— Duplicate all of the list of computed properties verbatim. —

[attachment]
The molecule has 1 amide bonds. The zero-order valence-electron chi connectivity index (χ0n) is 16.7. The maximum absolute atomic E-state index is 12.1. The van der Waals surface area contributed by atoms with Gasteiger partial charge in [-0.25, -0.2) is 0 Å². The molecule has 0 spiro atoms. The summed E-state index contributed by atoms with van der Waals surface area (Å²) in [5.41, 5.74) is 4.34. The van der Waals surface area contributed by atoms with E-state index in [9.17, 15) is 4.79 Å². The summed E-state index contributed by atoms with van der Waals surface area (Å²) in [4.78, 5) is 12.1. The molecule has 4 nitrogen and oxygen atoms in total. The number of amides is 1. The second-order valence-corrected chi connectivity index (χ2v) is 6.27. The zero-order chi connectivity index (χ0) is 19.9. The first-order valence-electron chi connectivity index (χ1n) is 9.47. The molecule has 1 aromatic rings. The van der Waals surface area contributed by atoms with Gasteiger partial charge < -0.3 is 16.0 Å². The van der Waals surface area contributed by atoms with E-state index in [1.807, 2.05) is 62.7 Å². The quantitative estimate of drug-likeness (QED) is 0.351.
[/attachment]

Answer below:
The molecule has 1 amide bonds. The zero-order valence-electron chi connectivity index (χ0n) is 16.7. The maximum absolute atomic E-state index is 12.1. The van der Waals surface area contributed by atoms with Gasteiger partial charge in [-0.25, -0.2) is 0 Å². The molecule has 0 spiro atoms. The summed E-state index contributed by atoms with van der Waals surface area (Å²) in [5.41, 5.74) is 4.34. The van der Waals surface area contributed by atoms with E-state index in [9.17, 15) is 4.79 Å². The summed E-state index contributed by atoms with van der Waals surface area (Å²) in [4.78, 5) is 12.1. The molecule has 4 nitrogen and oxygen atoms in total. The number of amides is 1. The second-order valence-corrected chi connectivity index (χ2v) is 6.27. The zero-order chi connectivity index (χ0) is 19.9. The first-order valence-electron chi connectivity index (χ1n) is 9.47. The molecule has 1 aromatic rings. The van der Waals surface area contributed by atoms with Gasteiger partial charge < -0.3 is 16.0 Å². The van der Waals surface area contributed by atoms with E-state index in [1.807, 2.05) is 62.7 Å². The quantitative estimate of drug-likeness (QED) is 0.351.